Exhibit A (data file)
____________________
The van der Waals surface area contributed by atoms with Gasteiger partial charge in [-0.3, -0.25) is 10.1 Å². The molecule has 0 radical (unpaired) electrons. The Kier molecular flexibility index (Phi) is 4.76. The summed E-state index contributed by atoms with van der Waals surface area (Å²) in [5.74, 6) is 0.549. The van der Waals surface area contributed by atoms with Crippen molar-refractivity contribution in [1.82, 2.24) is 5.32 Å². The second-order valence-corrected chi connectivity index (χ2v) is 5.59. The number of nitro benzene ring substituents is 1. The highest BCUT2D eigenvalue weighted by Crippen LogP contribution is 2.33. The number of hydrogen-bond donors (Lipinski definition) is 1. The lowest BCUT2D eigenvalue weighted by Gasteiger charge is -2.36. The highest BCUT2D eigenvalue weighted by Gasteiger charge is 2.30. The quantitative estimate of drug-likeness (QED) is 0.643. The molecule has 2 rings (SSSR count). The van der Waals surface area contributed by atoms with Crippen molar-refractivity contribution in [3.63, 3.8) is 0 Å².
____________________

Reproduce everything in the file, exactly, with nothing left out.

The van der Waals surface area contributed by atoms with Gasteiger partial charge in [-0.3, -0.25) is 10.1 Å². The molecule has 0 radical (unpaired) electrons. The Kier molecular flexibility index (Phi) is 4.76. The summed E-state index contributed by atoms with van der Waals surface area (Å²) in [5.74, 6) is 0.549. The van der Waals surface area contributed by atoms with Crippen molar-refractivity contribution in [1.82, 2.24) is 5.32 Å². The second-order valence-corrected chi connectivity index (χ2v) is 5.59. The number of nitro benzene ring substituents is 1. The highest BCUT2D eigenvalue weighted by Crippen LogP contribution is 2.33. The number of hydrogen-bond donors (Lipinski definition) is 1. The lowest BCUT2D eigenvalue weighted by Gasteiger charge is -2.36. The highest BCUT2D eigenvalue weighted by Gasteiger charge is 2.30. The quantitative estimate of drug-likeness (QED) is 0.643. The molecule has 2 rings (SSSR count). The van der Waals surface area contributed by atoms with Crippen molar-refractivity contribution in [3.63, 3.8) is 0 Å².